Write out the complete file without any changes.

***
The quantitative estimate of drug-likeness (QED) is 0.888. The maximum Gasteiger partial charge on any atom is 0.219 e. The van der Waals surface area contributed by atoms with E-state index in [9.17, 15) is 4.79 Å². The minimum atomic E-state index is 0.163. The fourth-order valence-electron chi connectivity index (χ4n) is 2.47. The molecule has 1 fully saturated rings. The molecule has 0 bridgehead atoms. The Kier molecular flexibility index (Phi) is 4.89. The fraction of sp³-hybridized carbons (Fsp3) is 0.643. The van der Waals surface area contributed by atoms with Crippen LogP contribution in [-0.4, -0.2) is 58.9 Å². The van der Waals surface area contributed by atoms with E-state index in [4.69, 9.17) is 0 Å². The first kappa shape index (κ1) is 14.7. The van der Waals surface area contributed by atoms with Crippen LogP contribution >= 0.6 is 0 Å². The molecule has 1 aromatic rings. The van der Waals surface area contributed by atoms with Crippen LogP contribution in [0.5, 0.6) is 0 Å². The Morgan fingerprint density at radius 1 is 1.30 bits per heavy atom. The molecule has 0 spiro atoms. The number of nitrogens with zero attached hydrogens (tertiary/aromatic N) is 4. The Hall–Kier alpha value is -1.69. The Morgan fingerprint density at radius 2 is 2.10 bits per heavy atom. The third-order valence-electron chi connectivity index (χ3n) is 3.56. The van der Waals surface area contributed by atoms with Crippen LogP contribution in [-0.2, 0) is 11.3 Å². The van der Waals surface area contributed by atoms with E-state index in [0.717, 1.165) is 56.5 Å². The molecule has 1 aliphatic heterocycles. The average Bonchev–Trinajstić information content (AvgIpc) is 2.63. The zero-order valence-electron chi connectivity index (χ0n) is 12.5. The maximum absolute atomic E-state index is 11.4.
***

The quantitative estimate of drug-likeness (QED) is 0.888. The maximum Gasteiger partial charge on any atom is 0.219 e. The van der Waals surface area contributed by atoms with E-state index in [9.17, 15) is 4.79 Å². The minimum atomic E-state index is 0.163. The fourth-order valence-electron chi connectivity index (χ4n) is 2.47. The molecule has 1 fully saturated rings. The molecule has 0 bridgehead atoms. The Kier molecular flexibility index (Phi) is 4.89. The fraction of sp³-hybridized carbons (Fsp3) is 0.643. The van der Waals surface area contributed by atoms with Crippen LogP contribution in [-0.4, -0.2) is 58.9 Å². The van der Waals surface area contributed by atoms with E-state index in [4.69, 9.17) is 0 Å². The first kappa shape index (κ1) is 14.7. The van der Waals surface area contributed by atoms with Crippen LogP contribution >= 0.6 is 0 Å². The molecule has 1 aromatic rings. The van der Waals surface area contributed by atoms with Crippen LogP contribution in [0.5, 0.6) is 0 Å². The Morgan fingerprint density at radius 1 is 1.30 bits per heavy atom. The molecule has 0 spiro atoms. The number of nitrogens with zero attached hydrogens (tertiary/aromatic N) is 4. The Hall–Kier alpha value is -1.69. The Morgan fingerprint density at radius 2 is 2.10 bits per heavy atom. The third-order valence-electron chi connectivity index (χ3n) is 3.56. The van der Waals surface area contributed by atoms with Crippen LogP contribution in [-0.2, 0) is 11.3 Å². The van der Waals surface area contributed by atoms with E-state index in [0.717, 1.165) is 56.5 Å². The molecule has 1 aliphatic heterocycles. The average Bonchev–Trinajstić information content (AvgIpc) is 2.63. The zero-order valence-electron chi connectivity index (χ0n) is 12.5. The maximum absolute atomic E-state index is 11.4.